It's been a wild year for butterflies in the Chicago area. Heat and drought seem to be the catchwords of the year. The season got off to an extraordinarily early start. It's not all that unusual to see a few butterflies in March, as species like Mourning Cloaks that hibernate as adults sometimes venture out on warm days. The prolonged hot spell in March brought a lot of species out, many over a month early. These Spring Azures were photographed at Bluff Spring Fen on St. Patrick's Day.
As the season settled in, the east central part of the US and Canada was overrun by an enormous population explosion of Red Admirals. In April the wave of Red Admiral migration crossed northern Illinois, with numbers about ten times their normal levels. As impressive as that was, the huge migration was even bigger in eastern Canada, where it was estimated that hundreds of millions of the butterflies were passing through.
Not surprisingly given the early and very warm season, 2012 saw the influx of several butterfly species that normally fly further to the south. Pipevine Swallowtails, Dainty Sulphurs (photo below), and Sachem skippers were all conspicuous in the Chicago area for much of the summer. These species are typically either rare or absent this far north. It will be interesting to compare data collected by the Illinois and Ohio butterfly monitoring networks to see if similar trends were observed in both of these states.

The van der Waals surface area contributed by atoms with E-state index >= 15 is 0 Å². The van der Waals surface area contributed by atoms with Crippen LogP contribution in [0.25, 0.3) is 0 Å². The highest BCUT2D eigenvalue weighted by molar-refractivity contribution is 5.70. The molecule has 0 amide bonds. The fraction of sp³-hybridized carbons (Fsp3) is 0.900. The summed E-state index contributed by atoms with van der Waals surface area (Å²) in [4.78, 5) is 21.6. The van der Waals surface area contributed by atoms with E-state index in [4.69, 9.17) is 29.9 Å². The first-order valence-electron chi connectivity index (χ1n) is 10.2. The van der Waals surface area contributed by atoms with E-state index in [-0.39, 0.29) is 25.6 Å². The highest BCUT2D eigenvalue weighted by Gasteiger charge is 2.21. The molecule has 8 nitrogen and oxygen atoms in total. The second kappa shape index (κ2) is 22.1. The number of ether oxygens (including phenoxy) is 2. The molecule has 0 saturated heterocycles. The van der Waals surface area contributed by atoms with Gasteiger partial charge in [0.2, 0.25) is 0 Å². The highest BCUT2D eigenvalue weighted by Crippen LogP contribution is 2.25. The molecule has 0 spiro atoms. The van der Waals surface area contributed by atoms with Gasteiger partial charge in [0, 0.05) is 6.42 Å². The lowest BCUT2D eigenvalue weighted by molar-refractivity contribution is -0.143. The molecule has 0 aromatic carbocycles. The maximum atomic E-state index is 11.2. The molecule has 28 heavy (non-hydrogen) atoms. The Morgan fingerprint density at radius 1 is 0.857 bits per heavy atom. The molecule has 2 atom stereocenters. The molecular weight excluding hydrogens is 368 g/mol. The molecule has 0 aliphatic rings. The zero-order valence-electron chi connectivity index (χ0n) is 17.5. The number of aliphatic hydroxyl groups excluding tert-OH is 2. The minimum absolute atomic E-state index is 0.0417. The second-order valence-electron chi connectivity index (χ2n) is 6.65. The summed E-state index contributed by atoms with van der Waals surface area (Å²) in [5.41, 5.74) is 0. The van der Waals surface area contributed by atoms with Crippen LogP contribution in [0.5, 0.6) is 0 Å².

The news wasn't all good. The drought seems to have taken a toll on some of the region's rare butterflies- those species that require remnant prairies or wetlands. The Nature Museum's Butterfly Restoration Project made very little progress this year due to the very low numbers of these species that we encountered. Species that were present in very low numbers this summer included Silver-bordered Fritillaries, Baltimore Checkerspots (photo below), and Regal Fritillaries. With luck, conditions will be more favorable in 2013 and their numbers will rebound.